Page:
Because my studio is divided into two areas; the recording area and the control room area, I’m sometimes faced with some equipment duplication. For example I have a terrific Yamaha keyboard in the recording area which can be used as a sound source and a MIDI keyboard. It does me little good, though, if I’m sitting at my control room desk and a melody comes into my head Using my iPad as a MIDI controller through Music Studio 2 or Sunrizer is a bit of an improvement but nothing beats the feeling of real, full-size keyboard keys.
A few weeks ago I was strolling through the Best Buy in Barrie. As I rounded the back corner next to computers I expected to enter the car audio zone. Instead I was treated to a huge sign that read “Musical Instruments”. Puzzled I went over. Instead of racks of radios with annoying displays there were guitars, electronic drums, guitar do-dads, keyboards and loads of recording gear. The guy explained that these instrument sections were new and were replacing the car audio section in many stores.
So now I’m walking around this new playroom and I run into the Oxygen 49 by M-Audio. The Oxygen 49 is a 49 key USB MIDI Controller and is only $160. The design is compact and efficient for a full size key, 4 octave keyboard and it sits nicely on my desktop between the keyboard and monitor. Installation is a snap; plug in the USB cable and you’re done. I can’t get into the PC installation but it does come with a disc that contains drivers and is probably a pain in the ass. Instead my Mac just added the O49 to the list of MIDI devices and I was using it in seconds. The PC is great for work but when it’s time to play – get a Mac.
The controller also comes with DirectLink, a package which will setup the controller for use with some DAW packages such as Pro Tools. I’m using Reaper by Cockos which is not supported by DirectLink. Frankly I prefer it that way. Once you get locked into to a third party product to link two other products you get into trouble. If DirectLink becomes a dead or unsupported product down the road (or just doesn’t ever intend to support your DAW) then you’re S.O.L. The alternative to DirectLink is to use the keyboard’s native MIDI controls and tell your DAW to Learn from the controller. That’s what I’ve done and it’s worked out pretty good so far.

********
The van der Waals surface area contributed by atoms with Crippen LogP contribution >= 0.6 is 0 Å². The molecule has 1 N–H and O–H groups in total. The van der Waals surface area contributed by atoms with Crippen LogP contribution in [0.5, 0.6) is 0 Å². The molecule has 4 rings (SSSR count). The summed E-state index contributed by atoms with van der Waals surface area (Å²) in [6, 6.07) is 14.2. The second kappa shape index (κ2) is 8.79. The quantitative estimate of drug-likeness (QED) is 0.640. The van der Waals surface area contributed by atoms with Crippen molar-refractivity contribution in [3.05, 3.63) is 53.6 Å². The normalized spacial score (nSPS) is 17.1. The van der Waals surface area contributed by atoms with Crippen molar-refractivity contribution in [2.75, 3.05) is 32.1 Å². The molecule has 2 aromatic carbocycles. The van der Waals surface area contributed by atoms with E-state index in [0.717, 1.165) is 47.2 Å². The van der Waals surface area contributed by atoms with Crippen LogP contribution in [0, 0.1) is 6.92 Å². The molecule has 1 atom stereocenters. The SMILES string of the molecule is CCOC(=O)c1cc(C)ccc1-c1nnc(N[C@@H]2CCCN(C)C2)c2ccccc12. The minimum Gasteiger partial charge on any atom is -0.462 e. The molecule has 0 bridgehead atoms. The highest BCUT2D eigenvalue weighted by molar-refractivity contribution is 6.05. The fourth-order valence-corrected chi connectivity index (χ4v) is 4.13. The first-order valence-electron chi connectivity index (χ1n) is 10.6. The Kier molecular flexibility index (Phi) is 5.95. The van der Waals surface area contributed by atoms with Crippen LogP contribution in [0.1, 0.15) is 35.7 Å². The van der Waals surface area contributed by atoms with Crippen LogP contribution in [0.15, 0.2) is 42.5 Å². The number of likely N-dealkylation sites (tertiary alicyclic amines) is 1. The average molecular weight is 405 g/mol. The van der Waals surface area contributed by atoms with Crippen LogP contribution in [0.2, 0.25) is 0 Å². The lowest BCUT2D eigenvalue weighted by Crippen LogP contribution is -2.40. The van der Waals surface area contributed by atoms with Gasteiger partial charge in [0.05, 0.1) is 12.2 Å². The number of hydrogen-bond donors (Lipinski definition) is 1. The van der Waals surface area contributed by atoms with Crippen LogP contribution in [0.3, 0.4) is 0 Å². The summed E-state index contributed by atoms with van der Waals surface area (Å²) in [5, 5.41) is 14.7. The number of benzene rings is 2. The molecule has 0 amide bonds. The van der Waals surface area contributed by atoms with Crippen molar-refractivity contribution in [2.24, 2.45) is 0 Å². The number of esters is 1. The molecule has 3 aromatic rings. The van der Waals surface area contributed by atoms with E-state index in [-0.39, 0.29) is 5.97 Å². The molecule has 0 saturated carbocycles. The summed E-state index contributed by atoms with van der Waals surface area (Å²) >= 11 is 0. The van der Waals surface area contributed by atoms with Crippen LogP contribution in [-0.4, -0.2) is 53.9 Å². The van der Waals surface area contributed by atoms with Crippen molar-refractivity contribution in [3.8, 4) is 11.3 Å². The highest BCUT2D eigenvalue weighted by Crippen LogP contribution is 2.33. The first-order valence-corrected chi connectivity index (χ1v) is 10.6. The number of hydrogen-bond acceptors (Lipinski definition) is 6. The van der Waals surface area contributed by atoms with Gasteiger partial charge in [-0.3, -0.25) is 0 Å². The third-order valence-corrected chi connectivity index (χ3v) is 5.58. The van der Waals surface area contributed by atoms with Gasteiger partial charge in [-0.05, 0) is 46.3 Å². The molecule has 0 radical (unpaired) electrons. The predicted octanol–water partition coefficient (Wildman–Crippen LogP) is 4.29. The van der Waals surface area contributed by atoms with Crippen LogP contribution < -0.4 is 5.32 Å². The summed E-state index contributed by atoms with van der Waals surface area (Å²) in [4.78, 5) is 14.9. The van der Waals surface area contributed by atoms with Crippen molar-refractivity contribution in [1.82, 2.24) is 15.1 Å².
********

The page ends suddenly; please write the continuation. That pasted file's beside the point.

Because I’m not a MIDI rocket scientist I’m sure there may be better ways of doing things but for now I’ve taken different MIDI channels and assigned them various functions within Reaper. MIDI channels 1 and 3 are set as the strip sliders 1 – 8 with the buttons set as Mute. MIDI channels 2 and 4 are set as strips 8 – 16 with Mute buttons. Channels 5 and 7 are sliders 1 – 8 but this time the buttons are set to Solo. It sounds complicated but once I laid it all out on a nice coloured spreadsheet and got used to it I find it a snap to quickly set the keyboard up as I want it.
One cool feature is the ability to set the controls to control functions of the plug-ins you use with your DAW. Many plug-ins have a MIDI Learn function. I just select an unused channel and use it for the desired plug-in. For example, I’ve mapped the sliders and pots to controls in Synth1, a terrific free synthesizer plug-in. It’s much easier (and way more fun) to tweak a sound with a knob or slider than with a mouse.
I find that using a controller for DAW functions is more productive than constantly reaching for the mouse or even keyboard shortcut. Having the sliders, transport controls and panning (that’s how my pots are set) right at your fingertips and centimetres away from the musical keyboard is very handy.
The keyboard itself is well constructed. The buttons and potentiometers feel good and the sliders, while not the ultimate in electronics do feel solid enough. The Pitch Bend and Modulation wheels have a nice feel with smooth rotation and good spring-back (on the Pitch Bend). The keyboard keys are what you’d expect on a lower cost keyboard. I’m not a keyboardist so I’m perfectly happy with it. I love the full size keys and playing them is fine for me. I’m sure real, talented keyboardists won’t be crazy about it but you can’t please everyone. The keys themselves produce varied velocities providing some sensitivity control. For under $200 bucks you can’t beat this thing.
One little quirk I’ve found is that before a slider on the keyboard will control the onscreen slider you must first physically move the keyboard’s slider up through the on-screen slider’s position. It’s almost like the controls must latch. This can sometimes be a nuisance but it’s not a serious drawback.
So I’m continuing to play with this excellent new addition to my studio setup and enjoying it more and more. As I discover new stuff I’ll keep you posted.
Thanks for listening!